(2) The detachable universal pod that allows internal loads is used for many operations (Figures 1-16 and 1-17). It holds up to 45 combat-equipped troops or 24 litters (Figure 1-18). When the litters are installed, there is still room for 15 seats down the middle for ambulatory patients, attendants, or troops. The pod has a reinforced tread area that will hold equipment as heavy as a 12,700-pound howitzer. The pod has no winch, so the load must be driven or pushed into the pod. The pod can be loaded on the ground and then raised up to the helicopter. Wheels on the pod allow it to be moved on the ground.

(a) Interior dimensions of the pod are 106 inches wide, 78 inches high, and 328 inches long. There are ninety-six 5,000-pound capacity tie-down rings on the floor of the pod. Pod limitation is 20,000 pounds.

(b) Design gross weight of the pod is 20,000 pounds with an empty weight of 3,020 pounds.

(c) Exterior dimensions are--

  • Length--28 feet 1 inch.
  • Width--9 feet 6 inches.
  • Height (wheels up)--7 feet 8 inches.

(d) Floor loading is 334 psf at any location. In the vehicular tread area, the maximum allowable floor loading is 1,500 psf. Cargo fittings are flush with the floor. They have a load capacity of 5,000 pounds each. The spacing of the fittings is a standard 20-inch grid pattern.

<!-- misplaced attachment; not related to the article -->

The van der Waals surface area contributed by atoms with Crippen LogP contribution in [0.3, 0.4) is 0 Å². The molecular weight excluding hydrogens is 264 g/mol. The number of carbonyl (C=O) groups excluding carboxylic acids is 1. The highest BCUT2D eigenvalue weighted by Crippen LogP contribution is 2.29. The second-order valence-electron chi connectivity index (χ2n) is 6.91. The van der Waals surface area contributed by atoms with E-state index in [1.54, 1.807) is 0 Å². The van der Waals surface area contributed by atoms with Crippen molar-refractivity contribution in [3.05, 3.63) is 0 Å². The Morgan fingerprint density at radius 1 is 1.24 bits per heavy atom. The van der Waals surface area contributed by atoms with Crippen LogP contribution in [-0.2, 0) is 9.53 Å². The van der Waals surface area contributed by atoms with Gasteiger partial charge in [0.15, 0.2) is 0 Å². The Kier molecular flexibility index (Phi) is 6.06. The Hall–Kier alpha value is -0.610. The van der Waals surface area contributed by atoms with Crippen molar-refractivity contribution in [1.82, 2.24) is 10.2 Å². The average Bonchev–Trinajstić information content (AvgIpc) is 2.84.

(e) The pod has a conventional four-wheel system with pneumatic tires. It may be towed up to 5 miles per hour on level ground at a maximum gross weight of 20,000 pounds. Each of the four wheels has an independent retraction and extension system manually operated by the mechanical jacks or alternate hydraulic pumps attached to each wheel gear. These permit the pod to be raised or lowered when fully loaded. This action aids unloading the pod by allowing the use of a forklift and other cargo-moving equipment. To obtain the maximum pod wheel ground clearance of 18 inches when the pod is attached to the helicopter, full retraction of the pod wheels is possible. The pod is detached from the helicopter without using winches by extending the wheel mechanism. Figure 1-19 shows the locations of the cargo restraint rings in the CH-54 pod.

WARNING

Cargo-lifting capacity will change depending on weather and fuel level of each aircraft. Do not plan an internal cargo mission without direct coordination with the supporting aviation unit.

1-4. ATTACK HELICOPTER. The AH-58D Warrior is a new concept that has been developed under the US Army Multipurpose Light Helicopter Program. It has a 2,000-pound lift capacity. It uses the cargo hook adapter taken from the civilian Ranger 206 helicopter.

a. Characteristics. The AH-58D is the smallest helicopter and has the lowest lift capacity. The standard apex will fit the cargo hook. There is no flight engineer on the aircraft.

b. Safety. The AH-58D has the same safety items to look for as the utility helicopters, such as tail rotor, skids, and wire strike kit.